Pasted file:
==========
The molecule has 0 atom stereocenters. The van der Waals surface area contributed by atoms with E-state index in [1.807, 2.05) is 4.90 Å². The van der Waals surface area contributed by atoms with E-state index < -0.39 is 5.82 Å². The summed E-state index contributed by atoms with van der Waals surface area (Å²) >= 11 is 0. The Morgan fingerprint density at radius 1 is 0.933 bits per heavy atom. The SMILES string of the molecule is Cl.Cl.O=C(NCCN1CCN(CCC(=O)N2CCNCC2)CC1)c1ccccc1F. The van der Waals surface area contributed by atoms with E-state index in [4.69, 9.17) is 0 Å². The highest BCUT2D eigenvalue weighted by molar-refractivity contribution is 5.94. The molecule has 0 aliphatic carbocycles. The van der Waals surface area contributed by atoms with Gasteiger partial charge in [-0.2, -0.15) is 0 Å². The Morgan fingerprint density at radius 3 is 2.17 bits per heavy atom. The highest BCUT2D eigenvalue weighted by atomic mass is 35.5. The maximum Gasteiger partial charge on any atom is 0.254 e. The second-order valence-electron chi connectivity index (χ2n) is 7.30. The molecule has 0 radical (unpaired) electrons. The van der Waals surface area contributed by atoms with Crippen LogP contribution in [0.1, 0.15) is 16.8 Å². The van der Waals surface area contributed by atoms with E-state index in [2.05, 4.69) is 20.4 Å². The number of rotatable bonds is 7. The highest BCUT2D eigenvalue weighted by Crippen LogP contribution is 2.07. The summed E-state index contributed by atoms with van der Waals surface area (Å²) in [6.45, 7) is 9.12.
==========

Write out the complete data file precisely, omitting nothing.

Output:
The molecule has 0 atom stereocenters. The van der Waals surface area contributed by atoms with E-state index in [1.807, 2.05) is 4.90 Å². The van der Waals surface area contributed by atoms with E-state index < -0.39 is 5.82 Å². The summed E-state index contributed by atoms with van der Waals surface area (Å²) >= 11 is 0. The Morgan fingerprint density at radius 1 is 0.933 bits per heavy atom. The SMILES string of the molecule is Cl.Cl.O=C(NCCN1CCN(CCC(=O)N2CCNCC2)CC1)c1ccccc1F. The van der Waals surface area contributed by atoms with E-state index in [4.69, 9.17) is 0 Å². The highest BCUT2D eigenvalue weighted by molar-refractivity contribution is 5.94. The molecule has 0 aliphatic carbocycles. The van der Waals surface area contributed by atoms with Gasteiger partial charge in [-0.2, -0.15) is 0 Å². The Morgan fingerprint density at radius 3 is 2.17 bits per heavy atom. The highest BCUT2D eigenvalue weighted by atomic mass is 35.5. The maximum Gasteiger partial charge on any atom is 0.254 e. The second-order valence-electron chi connectivity index (χ2n) is 7.30. The molecule has 0 radical (unpaired) electrons. The van der Waals surface area contributed by atoms with Crippen LogP contribution in [0.1, 0.15) is 16.8 Å². The van der Waals surface area contributed by atoms with E-state index in [2.05, 4.69) is 20.4 Å². The number of rotatable bonds is 7. The highest BCUT2D eigenvalue weighted by Crippen LogP contribution is 2.07. The summed E-state index contributed by atoms with van der Waals surface area (Å²) in [6.45, 7) is 9.12.